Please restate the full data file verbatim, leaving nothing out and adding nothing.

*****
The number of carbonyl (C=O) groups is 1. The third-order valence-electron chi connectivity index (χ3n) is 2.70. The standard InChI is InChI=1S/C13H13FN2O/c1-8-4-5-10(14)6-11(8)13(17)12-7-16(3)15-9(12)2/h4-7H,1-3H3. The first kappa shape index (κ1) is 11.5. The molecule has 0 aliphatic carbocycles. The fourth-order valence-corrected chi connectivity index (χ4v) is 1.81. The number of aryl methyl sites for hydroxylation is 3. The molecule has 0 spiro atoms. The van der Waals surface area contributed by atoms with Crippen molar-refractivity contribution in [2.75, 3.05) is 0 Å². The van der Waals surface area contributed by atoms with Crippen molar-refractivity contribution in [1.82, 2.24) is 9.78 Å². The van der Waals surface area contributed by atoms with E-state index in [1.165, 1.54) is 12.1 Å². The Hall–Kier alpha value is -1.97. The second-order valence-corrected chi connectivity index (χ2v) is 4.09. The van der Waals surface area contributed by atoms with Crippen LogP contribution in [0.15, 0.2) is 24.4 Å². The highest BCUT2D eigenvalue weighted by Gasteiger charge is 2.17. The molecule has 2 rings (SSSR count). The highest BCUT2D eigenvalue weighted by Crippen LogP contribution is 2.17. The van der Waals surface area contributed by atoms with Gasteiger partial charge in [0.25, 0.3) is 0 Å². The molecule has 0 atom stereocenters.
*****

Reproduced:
The number of carbonyl (C=O) groups is 1. The third-order valence-electron chi connectivity index (χ3n) is 2.70. The standard InChI is InChI=1S/C13H13FN2O/c1-8-4-5-10(14)6-11(8)13(17)12-7-16(3)15-9(12)2/h4-7H,1-3H3. The first kappa shape index (κ1) is 11.5. The molecule has 0 aliphatic carbocycles. The fourth-order valence-corrected chi connectivity index (χ4v) is 1.81. The number of aryl methyl sites for hydroxylation is 3. The molecule has 0 spiro atoms. The van der Waals surface area contributed by atoms with Crippen molar-refractivity contribution in [2.75, 3.05) is 0 Å². The van der Waals surface area contributed by atoms with Crippen molar-refractivity contribution in [1.82, 2.24) is 9.78 Å². The van der Waals surface area contributed by atoms with E-state index in [1.165, 1.54) is 12.1 Å². The Hall–Kier alpha value is -1.97. The second-order valence-corrected chi connectivity index (χ2v) is 4.09. The van der Waals surface area contributed by atoms with Crippen LogP contribution in [0.15, 0.2) is 24.4 Å². The highest BCUT2D eigenvalue weighted by Gasteiger charge is 2.17. The molecule has 2 rings (SSSR count). The highest BCUT2D eigenvalue weighted by Crippen LogP contribution is 2.17. The van der Waals surface area contributed by atoms with Gasteiger partial charge in [0.25, 0.3) is 0 Å². The molecule has 0 atom stereocenters.